Good news for heart patients
New technology for the first time is making it possible for heart patients to undergo an often-important screening, and cardiologists at Saint Louis University Hospital and other SSM Health hospitals in St. Louis are among the first to put it to use.
SSM Health doctors are using the first implantable cardioverter defibrillator (ICD) the Food and Drug Administration (FDA) has approved for use with magnetic resonance imaging (MRI) scans. The electronic device is implanted below the collarbone to help regulate potentially life-threatening heart problems. It can deliver a “shock” to initiate a proper heart rhythm for someone experiencing cardiac arrest.
Many patients with ICDs at some point need an MRI scan, but until now, scans were too risky for those with ICDs because of potential dangerous interactions between the MRI and the ICD function.
“Through this device, patients can safely have access to an MRI, which for older adults with multiple health issues is often common,” said Ali Mehdirad, M.D., a SLUCare physician. “Previously, patients with ICDs would simply be unable to receive important screenings they needed for other medical issues. Now, we can help far more people.”
The FDA approved the new ICD system from Medtronic in September, and SLU Hospital doctors performed their first implant on Oct. 7.
Addicted to shopping
A recent study shed new light on several aspects of shopping addiction.
Cecilie Andreassen, a clinical psychologist specialist and visiting scholar at Yale University School of Medicine, headed a research project that revealed some clear tendencies exhibited by people who become dependent on shopping.
“Addictive shopping clearly occurs more regularly amongst certain demographic groups. It is more predominant in women and is typically initiated in late adolescence and emerging adulthood, and it appears to decrease with age,” Andreassen said. “We have also found that shopping addiction is related to symptoms of anxiety, depression and low self-esteem, and shopping may function as an escape mechanism for, or coping with unpleasant feelings – although shopping addiction may also lead to such symptoms.”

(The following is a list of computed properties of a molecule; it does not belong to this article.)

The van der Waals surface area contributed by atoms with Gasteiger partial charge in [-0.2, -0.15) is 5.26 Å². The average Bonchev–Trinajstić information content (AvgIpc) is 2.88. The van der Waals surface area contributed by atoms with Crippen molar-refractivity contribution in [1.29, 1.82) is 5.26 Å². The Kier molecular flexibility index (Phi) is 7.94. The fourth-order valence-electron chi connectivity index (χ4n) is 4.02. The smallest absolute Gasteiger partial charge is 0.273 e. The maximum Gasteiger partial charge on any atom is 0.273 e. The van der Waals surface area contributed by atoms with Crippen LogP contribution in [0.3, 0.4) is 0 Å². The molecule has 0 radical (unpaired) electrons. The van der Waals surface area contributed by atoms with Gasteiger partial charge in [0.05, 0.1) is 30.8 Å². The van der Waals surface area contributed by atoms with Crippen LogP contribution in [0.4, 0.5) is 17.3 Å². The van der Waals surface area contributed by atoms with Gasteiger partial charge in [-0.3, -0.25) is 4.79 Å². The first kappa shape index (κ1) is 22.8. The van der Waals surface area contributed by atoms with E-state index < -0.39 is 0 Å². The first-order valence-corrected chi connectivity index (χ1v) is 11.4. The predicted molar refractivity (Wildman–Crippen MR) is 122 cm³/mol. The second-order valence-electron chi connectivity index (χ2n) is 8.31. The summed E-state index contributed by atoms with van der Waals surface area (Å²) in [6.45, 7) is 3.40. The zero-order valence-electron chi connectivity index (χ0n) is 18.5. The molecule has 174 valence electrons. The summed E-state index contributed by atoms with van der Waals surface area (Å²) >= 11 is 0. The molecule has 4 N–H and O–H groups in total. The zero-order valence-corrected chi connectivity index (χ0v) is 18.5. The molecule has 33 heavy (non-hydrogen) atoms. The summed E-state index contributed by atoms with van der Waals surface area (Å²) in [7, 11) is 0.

The study found that symptoms of the disorder are closely related to symptoms of drug and alcohol addictions.
Researchers developed a scale using seven criteria to identify shopping addiction:
• You think about shopping/buying things all the time.
• You shop/buy things in order to change your mood.
• You shop/buy so much that it negatively affects your daily obligations (e.g., school and work).
• You feel you have to shop/buy more and more to obtain the same satisfaction as before.
• You have decided to shop/buy less but have not been able to do so.
• You feel bad if you for some reason are prevented from shopping/buying things.
• You shop/buy so much that it has impaired your well-being.
Each of the above criteria are scored on the following scale: (0) completely disagree, (1) disagree, (2) neither disagree nor agree, (3) agree, and (4) completely agree. Scoring “agree” or “completely agree” on at least four of the seven criteria may suggest an individual is a shopping addict.
Sniffing out Parkinson’s disease
A British woman with an incredibly keen sense of smell has led researchers to believe they soon may be able to detect Parkinson’s disease by swabbing a person’s skin – even before the person begins exhibiting symptoms.
Joy Milne said she began noticing an occasional subtle, musky scent on her husband six years before he was diagnosed with Parkinson’s. Later, she commented to doctors that she noticed the same distinct odor on other people with the disease, so researchers at Edinburgh University designed an experiment to put her claim to the test.